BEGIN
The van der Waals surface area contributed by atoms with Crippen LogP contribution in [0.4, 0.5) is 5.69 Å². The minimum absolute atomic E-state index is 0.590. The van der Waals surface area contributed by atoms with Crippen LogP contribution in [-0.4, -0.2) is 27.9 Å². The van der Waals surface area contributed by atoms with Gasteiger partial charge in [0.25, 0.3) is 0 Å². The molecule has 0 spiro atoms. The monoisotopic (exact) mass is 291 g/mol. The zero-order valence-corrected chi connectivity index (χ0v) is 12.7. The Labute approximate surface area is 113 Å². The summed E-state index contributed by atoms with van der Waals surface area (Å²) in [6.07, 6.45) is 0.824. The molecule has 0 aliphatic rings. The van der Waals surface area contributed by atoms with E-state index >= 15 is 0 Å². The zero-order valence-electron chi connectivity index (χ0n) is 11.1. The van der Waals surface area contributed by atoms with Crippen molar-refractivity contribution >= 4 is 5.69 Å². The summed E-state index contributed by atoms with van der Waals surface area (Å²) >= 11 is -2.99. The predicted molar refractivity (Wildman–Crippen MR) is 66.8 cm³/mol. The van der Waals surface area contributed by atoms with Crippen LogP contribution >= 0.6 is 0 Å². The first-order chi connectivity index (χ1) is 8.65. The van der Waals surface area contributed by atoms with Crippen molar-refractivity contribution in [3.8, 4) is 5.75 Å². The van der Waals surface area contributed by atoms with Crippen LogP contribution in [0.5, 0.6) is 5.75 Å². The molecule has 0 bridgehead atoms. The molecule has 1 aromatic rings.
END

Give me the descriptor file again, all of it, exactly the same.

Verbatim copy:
The van der Waals surface area contributed by atoms with Crippen LogP contribution in [0.4, 0.5) is 5.69 Å². The minimum absolute atomic E-state index is 0.590. The van der Waals surface area contributed by atoms with Crippen LogP contribution in [-0.4, -0.2) is 27.9 Å². The van der Waals surface area contributed by atoms with Gasteiger partial charge in [0.25, 0.3) is 0 Å². The molecule has 0 spiro atoms. The monoisotopic (exact) mass is 291 g/mol. The zero-order valence-corrected chi connectivity index (χ0v) is 12.7. The Labute approximate surface area is 113 Å². The summed E-state index contributed by atoms with van der Waals surface area (Å²) in [6.07, 6.45) is 0.824. The molecule has 0 aliphatic rings. The van der Waals surface area contributed by atoms with E-state index >= 15 is 0 Å². The zero-order valence-electron chi connectivity index (χ0n) is 11.1. The van der Waals surface area contributed by atoms with Crippen molar-refractivity contribution >= 4 is 5.69 Å². The summed E-state index contributed by atoms with van der Waals surface area (Å²) >= 11 is -2.99. The predicted molar refractivity (Wildman–Crippen MR) is 66.8 cm³/mol. The van der Waals surface area contributed by atoms with Crippen LogP contribution >= 0.6 is 0 Å². The first-order chi connectivity index (χ1) is 8.65. The van der Waals surface area contributed by atoms with Crippen molar-refractivity contribution in [3.8, 4) is 5.75 Å². The van der Waals surface area contributed by atoms with Crippen LogP contribution in [0.5, 0.6) is 5.75 Å². The molecule has 0 bridgehead atoms. The molecule has 1 aromatic rings.